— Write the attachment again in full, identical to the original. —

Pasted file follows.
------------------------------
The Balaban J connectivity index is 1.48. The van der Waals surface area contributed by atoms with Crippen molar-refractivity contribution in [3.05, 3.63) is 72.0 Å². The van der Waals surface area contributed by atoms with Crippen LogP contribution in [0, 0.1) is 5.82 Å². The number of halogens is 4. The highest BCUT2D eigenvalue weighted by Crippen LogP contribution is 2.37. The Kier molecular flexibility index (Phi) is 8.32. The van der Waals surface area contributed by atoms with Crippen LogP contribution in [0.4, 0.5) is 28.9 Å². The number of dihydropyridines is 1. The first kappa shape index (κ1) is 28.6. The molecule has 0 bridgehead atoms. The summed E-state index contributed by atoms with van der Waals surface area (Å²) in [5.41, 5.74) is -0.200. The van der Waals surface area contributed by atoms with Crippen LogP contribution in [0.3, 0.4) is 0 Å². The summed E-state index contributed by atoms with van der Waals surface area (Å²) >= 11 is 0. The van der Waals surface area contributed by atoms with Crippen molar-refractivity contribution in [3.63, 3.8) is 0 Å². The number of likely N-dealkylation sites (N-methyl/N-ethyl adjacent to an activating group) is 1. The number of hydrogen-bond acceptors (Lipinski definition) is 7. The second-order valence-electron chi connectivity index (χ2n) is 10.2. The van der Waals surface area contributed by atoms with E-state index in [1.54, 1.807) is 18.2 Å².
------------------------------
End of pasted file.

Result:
The Balaban J connectivity index is 1.48. The van der Waals surface area contributed by atoms with Crippen molar-refractivity contribution in [3.05, 3.63) is 72.0 Å². The van der Waals surface area contributed by atoms with Crippen LogP contribution in [0, 0.1) is 5.82 Å². The number of halogens is 4. The highest BCUT2D eigenvalue weighted by Crippen LogP contribution is 2.37. The Kier molecular flexibility index (Phi) is 8.32. The van der Waals surface area contributed by atoms with Crippen LogP contribution in [0.4, 0.5) is 28.9 Å². The number of dihydropyridines is 1. The first kappa shape index (κ1) is 28.6. The molecule has 0 bridgehead atoms. The summed E-state index contributed by atoms with van der Waals surface area (Å²) in [5.41, 5.74) is -0.200. The van der Waals surface area contributed by atoms with Crippen LogP contribution in [0.3, 0.4) is 0 Å². The summed E-state index contributed by atoms with van der Waals surface area (Å²) >= 11 is 0. The van der Waals surface area contributed by atoms with Crippen molar-refractivity contribution in [3.63, 3.8) is 0 Å². The number of likely N-dealkylation sites (N-methyl/N-ethyl adjacent to an activating group) is 1. The number of hydrogen-bond acceptors (Lipinski definition) is 7. The second-order valence-electron chi connectivity index (χ2n) is 10.2. The van der Waals surface area contributed by atoms with E-state index in [1.54, 1.807) is 18.2 Å².